The Modern Kitchen by Tim Hayward
The Modern Kitchen is the fourth book by Tim Hayward, an award-winning food writer and broadcaster with a mild obsession for kitchens. “For me, it’s not just where I cook and eat with my family, but also a place of work – a study, laboratory and studio,” Hayward writes in his introduction to this 208-paged look at the history of, well, everything that has to do with the kitchen.
Published by Quadrille, The Modern Kitchen hit the shelves this past April. It peaks into the history of different kitchen tools and gadgets, from prep (potato peeler, kitchen knife, garlic press) to appliances, and even a brief prediction of what the kitchens of the future will be (spoiler alert: it’s fully automated and predictive). Each tool has tidbits, complete with citations and sources. It feels very encyclopedic in style. These histories are interspersed with small essays about class, gender, wealth, health and the home kitchen. It’s a neat illustration of our domestic lives, as seen through the modern kitchen.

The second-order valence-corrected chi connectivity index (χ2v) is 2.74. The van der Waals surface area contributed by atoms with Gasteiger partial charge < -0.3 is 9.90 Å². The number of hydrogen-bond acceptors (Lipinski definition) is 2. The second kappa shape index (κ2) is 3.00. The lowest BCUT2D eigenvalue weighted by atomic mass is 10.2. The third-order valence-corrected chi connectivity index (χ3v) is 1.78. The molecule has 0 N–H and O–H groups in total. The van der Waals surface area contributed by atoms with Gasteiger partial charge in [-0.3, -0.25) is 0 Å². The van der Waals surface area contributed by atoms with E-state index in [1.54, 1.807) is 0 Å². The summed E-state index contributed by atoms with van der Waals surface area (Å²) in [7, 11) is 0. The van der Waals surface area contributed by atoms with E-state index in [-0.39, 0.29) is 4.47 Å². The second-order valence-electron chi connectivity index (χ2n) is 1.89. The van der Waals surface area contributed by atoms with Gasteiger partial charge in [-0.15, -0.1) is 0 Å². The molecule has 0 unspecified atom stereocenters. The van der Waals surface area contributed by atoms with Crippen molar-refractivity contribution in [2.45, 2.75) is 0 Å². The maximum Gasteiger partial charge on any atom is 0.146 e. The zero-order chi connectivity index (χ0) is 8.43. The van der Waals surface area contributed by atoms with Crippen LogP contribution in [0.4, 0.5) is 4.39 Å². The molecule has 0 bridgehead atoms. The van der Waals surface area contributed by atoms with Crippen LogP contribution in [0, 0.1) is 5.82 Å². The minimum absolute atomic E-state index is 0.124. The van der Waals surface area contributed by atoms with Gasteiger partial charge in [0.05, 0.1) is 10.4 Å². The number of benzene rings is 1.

Classic, simple photos punctuate the whole book, giving it a rustic-meets-modern aesthetic fitting with the theme of the book.
The writing is interesting; there’s enough personality to keep the prose from sounding too dry and educational. It’s reminiscent of getting a guided tour of a museum. Hayward is our guide, providing fun anecdotes not found on the plaque or in history books.
If you love learning about the history of things, this is a great read. It also makes an interesting coffee-table book for your living room, should you like those kinds of things.